Tis the Season to be Sued
TRADITIONALLY, the holiday season is a busy time for the beauty and spa industries. Everyone wants to look their best for the parties, gatherings and events that fill up the months of December and January. After the season winds down, many people turn to their local spas and salons to relieve the stress that these times bring. This can mean an increase in business over the following weeks and months, which is the good news.
With the start of the hectic holiday season comes an increase in tension. No matter what the economic circumstances, the result of too much to do and too little time results in uptight, overwhelmed people. Now coupled with an economy where money is tight, stress levels are even worse. Having to deal with family and friends who are in the same situation does not help matters.
The salon owner should be aware that stressed out, angry clients are more likely to sue should something go wrong. People are much pickier about any service that they get since their nerves might be on edge, thus leading to more claims and lawsuits against all businesses.
When money is tight, bringing a lawsuit or a claim against an unsuspecting business owner may seem like the easy way to get a little cash to put presents under the tree. These shakedown claims have been increasing over the past few years, where people allege they suffered an injury from the salon they visited or the service they received.
Invest your time
Salon owners who are aware of this can take steps to protect themselves. For one, do not rush clients! Even though the days will be hectic and long, a professional should make sure to take their time with clients. Spending a little more time now could save you many headaches in the future. A medical history/ consent form is always suggested prior to a facial or microdermabrasion procedure. This form gives you information about the client’s expectations for the result of the procedure, a little insight into their state of mind and an overview of their basic medical history.
A consent form should be used with procedures like Brazilian waxing, tanning, permanent cosmetics, massage and many other services. Be mindful that while having a consent form on file for clients will lessen your liability, a person cannot sign away 100 percent of their rights.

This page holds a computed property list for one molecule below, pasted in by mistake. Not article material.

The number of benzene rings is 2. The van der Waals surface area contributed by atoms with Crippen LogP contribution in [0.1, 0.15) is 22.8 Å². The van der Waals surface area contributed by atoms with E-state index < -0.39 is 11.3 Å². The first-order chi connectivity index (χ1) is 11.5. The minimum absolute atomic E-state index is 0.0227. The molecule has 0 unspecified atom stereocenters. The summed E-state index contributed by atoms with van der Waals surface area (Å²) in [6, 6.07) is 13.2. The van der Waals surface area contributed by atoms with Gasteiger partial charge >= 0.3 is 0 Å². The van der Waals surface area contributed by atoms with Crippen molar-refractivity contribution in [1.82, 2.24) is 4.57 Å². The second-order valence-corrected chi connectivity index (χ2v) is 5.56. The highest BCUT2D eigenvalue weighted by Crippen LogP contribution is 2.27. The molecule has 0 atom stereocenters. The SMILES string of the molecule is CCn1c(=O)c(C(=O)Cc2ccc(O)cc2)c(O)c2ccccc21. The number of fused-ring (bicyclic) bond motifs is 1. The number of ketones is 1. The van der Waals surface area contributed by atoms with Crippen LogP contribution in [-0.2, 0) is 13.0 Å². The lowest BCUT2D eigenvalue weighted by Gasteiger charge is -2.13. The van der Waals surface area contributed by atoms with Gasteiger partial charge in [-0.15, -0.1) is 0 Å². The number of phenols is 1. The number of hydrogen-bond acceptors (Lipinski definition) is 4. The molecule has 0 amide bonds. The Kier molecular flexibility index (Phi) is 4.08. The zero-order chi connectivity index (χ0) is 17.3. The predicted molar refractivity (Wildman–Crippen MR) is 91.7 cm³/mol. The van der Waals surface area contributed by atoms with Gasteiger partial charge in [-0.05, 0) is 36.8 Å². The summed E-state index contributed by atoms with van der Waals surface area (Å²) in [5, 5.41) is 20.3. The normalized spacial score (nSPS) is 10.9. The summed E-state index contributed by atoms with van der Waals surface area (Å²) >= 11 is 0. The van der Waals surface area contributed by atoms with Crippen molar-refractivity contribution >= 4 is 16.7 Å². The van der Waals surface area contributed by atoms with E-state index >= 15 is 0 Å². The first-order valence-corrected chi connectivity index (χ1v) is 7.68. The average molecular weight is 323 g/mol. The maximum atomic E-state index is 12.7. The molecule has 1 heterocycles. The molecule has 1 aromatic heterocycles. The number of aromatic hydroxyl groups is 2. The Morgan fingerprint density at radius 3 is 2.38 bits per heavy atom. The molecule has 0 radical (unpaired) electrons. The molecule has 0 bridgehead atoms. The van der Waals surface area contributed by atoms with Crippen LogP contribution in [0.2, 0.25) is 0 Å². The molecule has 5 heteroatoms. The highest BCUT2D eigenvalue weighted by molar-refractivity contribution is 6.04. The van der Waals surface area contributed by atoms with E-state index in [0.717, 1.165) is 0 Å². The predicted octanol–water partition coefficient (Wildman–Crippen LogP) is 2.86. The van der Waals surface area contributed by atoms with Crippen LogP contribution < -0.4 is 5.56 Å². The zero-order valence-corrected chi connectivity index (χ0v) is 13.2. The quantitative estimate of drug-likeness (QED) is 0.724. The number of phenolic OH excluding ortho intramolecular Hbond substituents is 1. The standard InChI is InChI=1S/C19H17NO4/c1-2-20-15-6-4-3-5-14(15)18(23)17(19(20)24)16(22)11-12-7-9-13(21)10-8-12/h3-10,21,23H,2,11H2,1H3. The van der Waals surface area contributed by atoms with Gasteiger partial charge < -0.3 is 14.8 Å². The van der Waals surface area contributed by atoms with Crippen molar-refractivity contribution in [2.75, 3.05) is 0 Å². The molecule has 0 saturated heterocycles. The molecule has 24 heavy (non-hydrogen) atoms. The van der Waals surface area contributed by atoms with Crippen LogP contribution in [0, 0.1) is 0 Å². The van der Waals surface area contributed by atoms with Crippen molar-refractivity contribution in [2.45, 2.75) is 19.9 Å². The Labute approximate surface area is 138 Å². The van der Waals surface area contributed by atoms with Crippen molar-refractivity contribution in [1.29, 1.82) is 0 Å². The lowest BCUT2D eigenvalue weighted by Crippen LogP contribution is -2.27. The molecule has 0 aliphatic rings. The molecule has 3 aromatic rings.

Many people have unrealistic expectations about what their results will be for any given spa procedure. Make it clear to your client that they will not look like Jennifer Aniston after one body wrap, their highlights will not instantly transform them into Julia Roberts and the body wrap will not make them into a twig. Making it clear what they should expect will lessen your liability afterward.
The reason it can be important for spa professionals to be aware of current medical conditions is that there are health issues that might require a doctor’s release. For example, if a person has cancer and wants a body wrap or foot detox treatment, you might need to get a medical release from the client’s doctor before performing any treatments. It is safer for the facility to have a medical professional sign off on the procedure rather than just assume their current medical condition will not be affected. It is also important to review any allergies that the client may list on the medical history form. I was informed of a circumstance where a client had an allergic reaction to a body wrap and ended up dying during the treatment due to anaphylactic shock. Again, take your time when you review a client’s form and make sure you are aware of any complications that could arise.
If using a medical history form, it is a good idea to add the question “are you currently on any mood-altering or antidepression medication?” This question would not be used to deny a treatment, but it will give you a better understanding of the individual you are working on. If a person is on a medication that is meant to alter their moods, they could be more likely to sue if something goes wrong or be more sensitive if they are not happy with the results. While many if not most Americans are on some type
of medication, it never hurts to know what you are getting into before you start the procedure.
Clients have the right to bring a lawsuit against you if they are dissatisfied with the results of the procedure; they do not have to suffer an actual injury. A good attorney costs $325 to $600+ per hour to defend you in a malpractice case. A typical insurance policy will cost only a fraction of that amount One must ask “is the savings now worth the huge attorney bills later?” A good insurance company will protect you against liability claims, including the defense costs.
The best piece of advice I can give you is to remember to put the interests of your business first. If you have a cantankerous person who is already complaining and you have not even booked their appointment yet, it may be best to advise them that they should go elsewhere. Ask yourself if it is really worth the money you will get for the liability you are taking on.
Jennifer Schoenthal, Professional Program Insurance Brokerage, Novato, CA, has been in the insurance industry for more than 12 years . She is a well-known speaker and writer, advising ways to develop a successful business and implement procedures to increase loss control and prevention.